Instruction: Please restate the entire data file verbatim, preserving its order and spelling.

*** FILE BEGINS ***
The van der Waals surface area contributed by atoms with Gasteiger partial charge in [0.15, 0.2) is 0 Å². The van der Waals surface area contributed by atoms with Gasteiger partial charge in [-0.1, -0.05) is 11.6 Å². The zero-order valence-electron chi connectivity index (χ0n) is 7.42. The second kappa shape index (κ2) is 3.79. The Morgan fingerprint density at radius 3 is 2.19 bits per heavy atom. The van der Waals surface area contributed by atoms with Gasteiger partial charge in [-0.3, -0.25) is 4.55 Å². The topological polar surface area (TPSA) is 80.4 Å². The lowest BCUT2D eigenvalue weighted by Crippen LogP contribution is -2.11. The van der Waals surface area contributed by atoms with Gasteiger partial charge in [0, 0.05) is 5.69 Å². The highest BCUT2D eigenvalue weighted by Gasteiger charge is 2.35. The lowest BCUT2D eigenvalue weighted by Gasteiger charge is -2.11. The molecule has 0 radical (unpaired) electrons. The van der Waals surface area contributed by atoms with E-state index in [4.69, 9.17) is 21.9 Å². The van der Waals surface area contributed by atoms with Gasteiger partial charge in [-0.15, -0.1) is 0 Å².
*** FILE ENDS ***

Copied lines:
The van der Waals surface area contributed by atoms with Gasteiger partial charge in [0.15, 0.2) is 0 Å². The van der Waals surface area contributed by atoms with Gasteiger partial charge in [-0.1, -0.05) is 11.6 Å². The zero-order valence-electron chi connectivity index (χ0n) is 7.42. The second kappa shape index (κ2) is 3.79. The Morgan fingerprint density at radius 3 is 2.19 bits per heavy atom. The van der Waals surface area contributed by atoms with Gasteiger partial charge in [-0.3, -0.25) is 4.55 Å². The topological polar surface area (TPSA) is 80.4 Å². The lowest BCUT2D eigenvalue weighted by Crippen LogP contribution is -2.11. The van der Waals surface area contributed by atoms with Gasteiger partial charge in [0, 0.05) is 5.69 Å². The highest BCUT2D eigenvalue weighted by Gasteiger charge is 2.35. The lowest BCUT2D eigenvalue weighted by Gasteiger charge is -2.11. The molecule has 0 radical (unpaired) electrons. The van der Waals surface area contributed by atoms with E-state index in [4.69, 9.17) is 21.9 Å². The van der Waals surface area contributed by atoms with Gasteiger partial charge in [-0.15, -0.1) is 0 Å².